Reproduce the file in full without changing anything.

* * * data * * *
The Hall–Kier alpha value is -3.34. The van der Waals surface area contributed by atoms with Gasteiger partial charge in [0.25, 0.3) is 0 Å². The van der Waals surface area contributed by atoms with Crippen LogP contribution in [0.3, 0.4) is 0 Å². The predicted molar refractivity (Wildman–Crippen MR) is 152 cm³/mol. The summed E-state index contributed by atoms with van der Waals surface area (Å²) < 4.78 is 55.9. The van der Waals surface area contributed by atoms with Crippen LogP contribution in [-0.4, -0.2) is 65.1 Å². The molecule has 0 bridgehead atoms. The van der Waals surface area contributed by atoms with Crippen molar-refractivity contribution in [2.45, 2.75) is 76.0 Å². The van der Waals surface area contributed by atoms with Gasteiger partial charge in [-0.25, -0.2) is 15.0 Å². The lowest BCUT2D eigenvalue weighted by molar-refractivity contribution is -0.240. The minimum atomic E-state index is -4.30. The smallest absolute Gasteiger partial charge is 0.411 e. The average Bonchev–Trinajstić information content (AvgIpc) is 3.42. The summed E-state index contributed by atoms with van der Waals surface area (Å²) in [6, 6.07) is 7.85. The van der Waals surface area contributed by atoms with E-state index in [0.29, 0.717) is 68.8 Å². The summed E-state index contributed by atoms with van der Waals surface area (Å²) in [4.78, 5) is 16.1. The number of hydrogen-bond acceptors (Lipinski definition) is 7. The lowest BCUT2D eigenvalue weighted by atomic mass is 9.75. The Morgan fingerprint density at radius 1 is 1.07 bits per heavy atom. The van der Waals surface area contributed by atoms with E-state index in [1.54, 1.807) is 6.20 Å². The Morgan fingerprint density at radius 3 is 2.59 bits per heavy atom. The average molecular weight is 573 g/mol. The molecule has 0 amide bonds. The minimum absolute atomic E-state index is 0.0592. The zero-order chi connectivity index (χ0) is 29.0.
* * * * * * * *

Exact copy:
The Hall–Kier alpha value is -3.34. The van der Waals surface area contributed by atoms with Gasteiger partial charge in [0.25, 0.3) is 0 Å². The van der Waals surface area contributed by atoms with Crippen LogP contribution in [0.3, 0.4) is 0 Å². The predicted molar refractivity (Wildman–Crippen MR) is 152 cm³/mol. The summed E-state index contributed by atoms with van der Waals surface area (Å²) < 4.78 is 55.9. The van der Waals surface area contributed by atoms with Crippen LogP contribution in [-0.4, -0.2) is 65.1 Å². The molecule has 0 bridgehead atoms. The van der Waals surface area contributed by atoms with Crippen molar-refractivity contribution in [2.45, 2.75) is 76.0 Å². The van der Waals surface area contributed by atoms with Gasteiger partial charge in [-0.25, -0.2) is 15.0 Å². The lowest BCUT2D eigenvalue weighted by molar-refractivity contribution is -0.240. The minimum atomic E-state index is -4.30. The smallest absolute Gasteiger partial charge is 0.411 e. The average Bonchev–Trinajstić information content (AvgIpc) is 3.42. The summed E-state index contributed by atoms with van der Waals surface area (Å²) in [6, 6.07) is 7.85. The van der Waals surface area contributed by atoms with E-state index in [0.29, 0.717) is 68.8 Å². The summed E-state index contributed by atoms with van der Waals surface area (Å²) in [4.78, 5) is 16.1. The number of hydrogen-bond acceptors (Lipinski definition) is 7. The lowest BCUT2D eigenvalue weighted by atomic mass is 9.75. The Morgan fingerprint density at radius 1 is 1.07 bits per heavy atom. The van der Waals surface area contributed by atoms with E-state index in [1.54, 1.807) is 6.20 Å². The Morgan fingerprint density at radius 3 is 2.59 bits per heavy atom. The average molecular weight is 573 g/mol. The molecule has 0 amide bonds. The minimum absolute atomic E-state index is 0.0592. The zero-order chi connectivity index (χ0) is 29.0.